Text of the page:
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Ingrown toenails

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Written By

Shaheen Aumeer-Donovan
Philip Aumeer-Donovan

See bottom of page for author information

Posted 1st April 2023

As featured in the Mulgoa Valley District Gazette

Ingrown nails occur when the edges or corners of a nail grow into the adjacent skin, causing discomfort, pressure, inflammation, bleeding or even infection. This condition should be addressed quickly so the injury doesn’t progress to the point where surgery is the only treatment option. How to prevent ingrown nails*:

1. Cut nails straight across

Cutting down the sides of toenails provides only temporary relief and encourage nails to continue ingrowing further. Nails should be cut straight across, rough edges filed, and corners rounded slightly to prevent catching.

2. Prevent trauma and treat injuries immediately

Any kind of trauma can cause a nail to start ingrowing. Acute injuries, infections and even footwear that crowds the toes, rubs or slips can cause trauma to nails. If an injury has occurred, seek help from a podiatrist straight away to assess and treat it.

3. Don’t hack at it!

Resist the urge! Your podiatrist can treat the ingrown nail properly with sterile equipment.

4. See your podiatrist

Genetics can cause incompatibilities in the shape of the toe and nail, meaning that ingrown nails are inevitable for some people. Fortunately, there are several treatments available*:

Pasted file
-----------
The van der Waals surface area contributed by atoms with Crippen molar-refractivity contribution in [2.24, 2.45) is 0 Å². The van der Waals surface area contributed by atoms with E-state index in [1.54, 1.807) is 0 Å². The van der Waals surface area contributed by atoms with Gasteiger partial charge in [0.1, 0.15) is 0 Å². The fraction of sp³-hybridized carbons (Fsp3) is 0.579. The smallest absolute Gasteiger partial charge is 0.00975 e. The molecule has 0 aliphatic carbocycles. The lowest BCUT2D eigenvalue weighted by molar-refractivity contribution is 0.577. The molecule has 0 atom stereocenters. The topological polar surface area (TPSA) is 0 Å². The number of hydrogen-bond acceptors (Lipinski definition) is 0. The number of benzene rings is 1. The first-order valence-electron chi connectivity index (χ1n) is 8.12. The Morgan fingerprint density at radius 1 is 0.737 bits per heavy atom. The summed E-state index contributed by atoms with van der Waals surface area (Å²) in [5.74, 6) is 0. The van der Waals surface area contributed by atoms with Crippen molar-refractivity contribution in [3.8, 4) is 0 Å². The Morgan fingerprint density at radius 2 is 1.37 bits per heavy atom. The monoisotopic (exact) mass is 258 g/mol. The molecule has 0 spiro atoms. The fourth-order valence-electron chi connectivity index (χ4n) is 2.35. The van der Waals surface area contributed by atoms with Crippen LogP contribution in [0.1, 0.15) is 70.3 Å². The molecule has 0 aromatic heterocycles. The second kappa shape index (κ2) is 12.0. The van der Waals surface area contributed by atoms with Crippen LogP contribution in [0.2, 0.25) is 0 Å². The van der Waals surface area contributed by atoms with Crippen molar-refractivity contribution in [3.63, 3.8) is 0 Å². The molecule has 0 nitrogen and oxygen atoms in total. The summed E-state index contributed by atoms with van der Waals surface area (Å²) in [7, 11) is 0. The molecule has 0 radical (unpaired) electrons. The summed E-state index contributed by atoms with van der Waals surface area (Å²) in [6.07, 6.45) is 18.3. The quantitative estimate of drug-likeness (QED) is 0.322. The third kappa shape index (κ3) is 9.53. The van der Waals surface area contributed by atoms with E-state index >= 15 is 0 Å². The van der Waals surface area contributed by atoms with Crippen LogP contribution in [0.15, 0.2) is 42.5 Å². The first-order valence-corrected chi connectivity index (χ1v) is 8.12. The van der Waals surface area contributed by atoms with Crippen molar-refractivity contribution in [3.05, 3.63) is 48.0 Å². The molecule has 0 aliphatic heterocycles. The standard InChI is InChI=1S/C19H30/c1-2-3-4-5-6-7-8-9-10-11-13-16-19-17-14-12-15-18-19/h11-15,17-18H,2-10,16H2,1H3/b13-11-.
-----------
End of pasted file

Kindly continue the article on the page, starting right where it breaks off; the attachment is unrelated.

a. Footwear change

We ensure you are choosing styles that will not aggravate the condition.

b. Regular maintenance

Sometimes clearing hard skin from under the edges of the nail occasionally is all that is needed to keep a nail comfortable. We can also teach you how to tape the skin back, or we can pack foam under the edge of the nail to encourage the nail to grow correctly.

c. Nail bracing

We use Onyfix to brace suitable nails so they grow out straight instead of curving down into the skin.

d. Nail surgery

If conservative care isn’t suitable, a surgical procedure can be performed to remove the troublesome edges of the nail and stop them growing back. For severe injuries, it may be necessary to remove the damaged nail entirely and help the new nail grow in the right direction.

* For general information only – a healthcare professional must be seen for tailored advice

If you have any questions, please give us a call, email us, or send us a message – we’ll be happy to chat with you to discuss your needs.

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Authors

Shaheen Aumeer-Donovan

Shaheen is our Practice Manager. She works hard behind the scenes to ensure that the clinics run smoothly, best practices are being followed, and the staff have everything they need to look after the Repairs Afoot family. While a stickler for the paperwork, she’s also a little quirky and loves using her creativity to find new ways to encourage people to look after their feet.

Philip Aumeer-Donovan

Philip is our esteemed Clinical Manager and resident foot-whisperer. He has over 21 years of experience as a podiatrist and has been mentoring new graduates in the profession for over 12 years. He hasn’t met a sore foot he didn’t want to treat, which is why he has strived to build a clinic that can help patients with any kind of foot issue, and is committed to continuing education to ensure he is up-to-date with any new developments that could be beneficial for his patients. It is also why he is believes strongly in sharing his knowledge with the wider community.